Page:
Championing innovative evidence-based advocacy

The need to explore new and innovative ways of addressing inequity and social exclusion faced by people with disabilities was emphasised by 2022 International Day for People with Disabilities theme ‘Transformative solutions for inclusive development: the role of innovation in fuelling an accessible and equitable world.’

A man in a yello t-shirt stands behind a video camera filming a man sitting on a wooden Bench. The sitting man is dressed in an orange teluk beskap,

With access to the right skills and tools, Organisations of People with Disability (OPDs) are contributing to the growing demand for high-impact evidence-based advocacy by recording and sharing stories told by people with disabilities.

The Nossal Institute has partnered with Sentra Advokasi Perempuan Difabel dan Anak (SAPDA), an OPD from Indonesia, to produce a series of digital stories about the impacts of stigma on people with disabilities.

Stamping out stigma through storytelling

That stigma contributes towards the discrimination and exclusion of people with disabilities is well known. Negative and limiting attitudes towards stigmatised groups are often based on shared beliefs and misconceptions, stereotypes, and prejudices. When dominant narratives about people with disabilities are directed by others, stigma is more likely to thrive. Limited representation and negative portrayals of people with disabilities have contributed to stigma in Indonesia.

 man stand in front of a street stall he is wearing a blue blangkon and blue  batik jacket. his glasses are shaded
Sholih Muhdlor, SAPDA

The media used to portray people with disabilities as victims and objects of pity who need help all the time. Now people with disabilities are seen as an empowered group capable of fighting for their own rights. But positive stories about people with disabilities are still missing from mainstream and social media. Sholih Muhdlor, SAPDA

These voices are often absent in the meeting rooms of government and non-government organisations where decisions that impact people with disabilities are made. In these spaces, narratives contributing to stigma are socially reinforced with wide-ranging consequences.

Storytelling is common to all cultures, but is underutilised in applied research and disability inclusion advocacy. Storytelling provides opportunities for people with disabilities to share experiences and perspectives on issues of inequity and offer solutions to barriers to inclusion. Importantly, re-authoring old and forging new narratives has the power to change attitudes.

Using digital storytelling to create advocacy products

The Nossal team provided training to SAPDA staff in ethics and research integrity, digital storytelling techniques and multimedia production. Digital stories are short videos portraying a person reflecting about a personal experience or life event.

Participants were recruited from SAPDA’s membership network in Yogyakarta to take part in a digital storytelling workshop. The workshop started with a group discussion before participants shared personal experiences of being treated differently. Afterwards, SAPDA staff assisted participants to select an experience and make a story plan to use as a guide during recording.

SAPDA, with remote support from the Nossal team, created one video per participant using Microsoft Clipchamp video editing software. After editing audio tracks and video footage, captions were added in Bahasa and English. As a final step, participants reviewed final drafts to provide feedback and consent for publication.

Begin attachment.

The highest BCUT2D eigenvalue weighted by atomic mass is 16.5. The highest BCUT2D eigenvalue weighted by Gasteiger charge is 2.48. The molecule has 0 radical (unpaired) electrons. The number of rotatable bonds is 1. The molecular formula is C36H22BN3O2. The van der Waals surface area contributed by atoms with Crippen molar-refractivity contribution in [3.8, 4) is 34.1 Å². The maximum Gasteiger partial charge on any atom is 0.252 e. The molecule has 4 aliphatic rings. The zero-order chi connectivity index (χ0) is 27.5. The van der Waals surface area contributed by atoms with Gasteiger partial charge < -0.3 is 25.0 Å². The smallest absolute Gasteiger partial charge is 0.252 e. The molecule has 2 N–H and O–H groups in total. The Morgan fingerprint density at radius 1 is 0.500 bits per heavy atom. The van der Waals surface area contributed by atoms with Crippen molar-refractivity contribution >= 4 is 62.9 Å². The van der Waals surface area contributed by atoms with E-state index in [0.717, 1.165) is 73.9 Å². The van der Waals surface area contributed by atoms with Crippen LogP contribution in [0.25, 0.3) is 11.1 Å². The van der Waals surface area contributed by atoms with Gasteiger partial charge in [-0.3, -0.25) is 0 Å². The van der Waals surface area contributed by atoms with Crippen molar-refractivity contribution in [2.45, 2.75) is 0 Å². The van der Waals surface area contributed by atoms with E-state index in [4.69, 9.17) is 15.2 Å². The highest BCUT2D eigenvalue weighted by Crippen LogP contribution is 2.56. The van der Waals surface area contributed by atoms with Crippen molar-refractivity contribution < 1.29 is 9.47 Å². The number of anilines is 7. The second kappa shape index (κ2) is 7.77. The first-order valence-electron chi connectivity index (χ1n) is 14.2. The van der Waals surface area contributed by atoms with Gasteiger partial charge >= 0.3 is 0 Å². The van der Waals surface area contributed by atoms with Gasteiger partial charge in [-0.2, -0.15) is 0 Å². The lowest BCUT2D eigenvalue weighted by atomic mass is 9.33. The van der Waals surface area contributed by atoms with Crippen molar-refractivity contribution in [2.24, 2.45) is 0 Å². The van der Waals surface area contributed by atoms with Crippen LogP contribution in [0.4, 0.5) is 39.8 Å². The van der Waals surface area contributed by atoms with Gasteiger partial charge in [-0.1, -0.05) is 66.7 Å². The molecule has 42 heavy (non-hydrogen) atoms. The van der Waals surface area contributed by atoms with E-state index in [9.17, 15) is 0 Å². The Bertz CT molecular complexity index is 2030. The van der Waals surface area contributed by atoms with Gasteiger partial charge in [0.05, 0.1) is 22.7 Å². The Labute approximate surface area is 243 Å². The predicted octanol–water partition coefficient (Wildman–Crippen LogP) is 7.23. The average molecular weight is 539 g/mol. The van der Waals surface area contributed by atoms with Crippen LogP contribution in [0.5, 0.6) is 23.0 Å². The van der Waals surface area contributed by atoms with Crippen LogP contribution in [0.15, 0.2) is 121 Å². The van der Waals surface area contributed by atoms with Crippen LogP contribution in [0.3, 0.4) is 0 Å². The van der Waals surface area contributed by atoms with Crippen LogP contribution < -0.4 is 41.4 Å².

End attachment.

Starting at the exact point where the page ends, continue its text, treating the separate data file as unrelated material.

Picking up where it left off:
Potential impact and opportunities for future use

Each story portrays a participant describing a time when they were treated differently because of their disability, how this impacted them and how they coped. The stories provide illustrative examples of how people with disabilities actively negate and negotiate attitudinal barriers. When shared with decision makers and the wider public, digital stories have the potential to contribute towards positive change.

The stories we recorded show how despite others’ negative views and all the challenges and barriers in society, people with disabilities still manage to carry on and fight these battles. Now we plan to share the videos on social media as well as directly to disability activists and people working government. Sholih Muhdlor, SAPDA

Sharing lived experiences gives planners and policy makers valuable insights into the needs of those impacted by their decisions. Harnessing the voices of people with disabilities is essential for stamping out stigma and upholding the principle of “Nothing about us, without us.” Digital storytelling techniques will assist SAPDA to produce more evidence-based advocacy products in the future.

This project was made possible through funding from the Department of Foreign Affairs and Trade (DFAT) and through the CBM-Nossal Partnership to support disability inclusion in the Australian aid program. Eighteen stories from Indonesia, Timor-Leste and Vanuatu were produced and will be available soon on a dedicated webpage.

Sholih Muhdlor is the Gender Equality, Disability and Social Inclusion (GEDSI) Coordinator at the SAPDA Foundation, an OPD working on issues impacting women and people with disabilities in Indonesia. Sholih’s work focuses on ensuring gender equity and disability rights are brought into the mainstream and addressed as crosscutting issues.

Felix Kiefel-Johnson is a Technical Advisor in the Disability Inclusion and Rehabilitation Unit at the Nossal Institute. Felix’s work focuses on understanding and promoting social inclusion and disability equity across Asia and the Pacific .

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Felix Kiefel-Johnson